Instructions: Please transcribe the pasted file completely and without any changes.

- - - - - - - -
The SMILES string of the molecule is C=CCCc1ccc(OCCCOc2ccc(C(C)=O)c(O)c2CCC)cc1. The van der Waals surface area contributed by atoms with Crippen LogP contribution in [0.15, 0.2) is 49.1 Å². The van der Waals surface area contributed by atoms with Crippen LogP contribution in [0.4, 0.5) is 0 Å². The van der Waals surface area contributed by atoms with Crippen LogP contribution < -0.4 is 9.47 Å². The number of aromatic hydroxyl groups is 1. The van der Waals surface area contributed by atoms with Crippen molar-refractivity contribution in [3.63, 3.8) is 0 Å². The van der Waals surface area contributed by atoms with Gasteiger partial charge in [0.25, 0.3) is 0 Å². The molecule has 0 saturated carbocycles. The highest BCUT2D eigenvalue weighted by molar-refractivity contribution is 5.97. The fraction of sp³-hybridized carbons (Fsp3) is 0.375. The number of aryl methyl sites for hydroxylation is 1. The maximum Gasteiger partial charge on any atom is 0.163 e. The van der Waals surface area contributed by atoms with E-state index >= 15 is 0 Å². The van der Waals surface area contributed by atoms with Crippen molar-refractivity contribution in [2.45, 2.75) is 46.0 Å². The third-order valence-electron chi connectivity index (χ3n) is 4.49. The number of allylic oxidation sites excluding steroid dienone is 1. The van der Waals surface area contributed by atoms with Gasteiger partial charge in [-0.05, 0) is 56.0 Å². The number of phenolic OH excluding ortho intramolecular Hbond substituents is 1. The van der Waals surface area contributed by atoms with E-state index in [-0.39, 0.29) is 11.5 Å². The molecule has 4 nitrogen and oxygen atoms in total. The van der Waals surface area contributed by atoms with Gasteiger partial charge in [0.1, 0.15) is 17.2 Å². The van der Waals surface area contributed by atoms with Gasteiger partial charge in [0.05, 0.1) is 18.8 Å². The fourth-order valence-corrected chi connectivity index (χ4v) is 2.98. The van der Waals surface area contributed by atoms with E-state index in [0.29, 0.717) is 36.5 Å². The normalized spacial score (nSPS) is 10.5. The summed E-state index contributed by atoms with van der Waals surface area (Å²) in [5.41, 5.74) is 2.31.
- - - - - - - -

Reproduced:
The SMILES string of the molecule is C=CCCc1ccc(OCCCOc2ccc(C(C)=O)c(O)c2CCC)cc1. The van der Waals surface area contributed by atoms with Crippen LogP contribution in [0.15, 0.2) is 49.1 Å². The van der Waals surface area contributed by atoms with Crippen LogP contribution in [0.4, 0.5) is 0 Å². The van der Waals surface area contributed by atoms with Crippen LogP contribution < -0.4 is 9.47 Å². The number of aromatic hydroxyl groups is 1. The van der Waals surface area contributed by atoms with Crippen molar-refractivity contribution in [3.63, 3.8) is 0 Å². The van der Waals surface area contributed by atoms with Gasteiger partial charge in [0.25, 0.3) is 0 Å². The molecule has 0 saturated carbocycles. The highest BCUT2D eigenvalue weighted by molar-refractivity contribution is 5.97. The fraction of sp³-hybridized carbons (Fsp3) is 0.375. The number of aryl methyl sites for hydroxylation is 1. The maximum Gasteiger partial charge on any atom is 0.163 e. The van der Waals surface area contributed by atoms with E-state index >= 15 is 0 Å². The van der Waals surface area contributed by atoms with Crippen molar-refractivity contribution in [2.45, 2.75) is 46.0 Å². The third-order valence-electron chi connectivity index (χ3n) is 4.49. The number of allylic oxidation sites excluding steroid dienone is 1. The van der Waals surface area contributed by atoms with Gasteiger partial charge in [-0.05, 0) is 56.0 Å². The number of phenolic OH excluding ortho intramolecular Hbond substituents is 1. The van der Waals surface area contributed by atoms with E-state index in [-0.39, 0.29) is 11.5 Å². The molecule has 4 nitrogen and oxygen atoms in total. The van der Waals surface area contributed by atoms with Gasteiger partial charge in [0.1, 0.15) is 17.2 Å². The van der Waals surface area contributed by atoms with Gasteiger partial charge in [0.05, 0.1) is 18.8 Å². The fourth-order valence-corrected chi connectivity index (χ4v) is 2.98. The van der Waals surface area contributed by atoms with E-state index in [0.29, 0.717) is 36.5 Å². The normalized spacial score (nSPS) is 10.5. The summed E-state index contributed by atoms with van der Waals surface area (Å²) in [5.41, 5.74) is 2.31.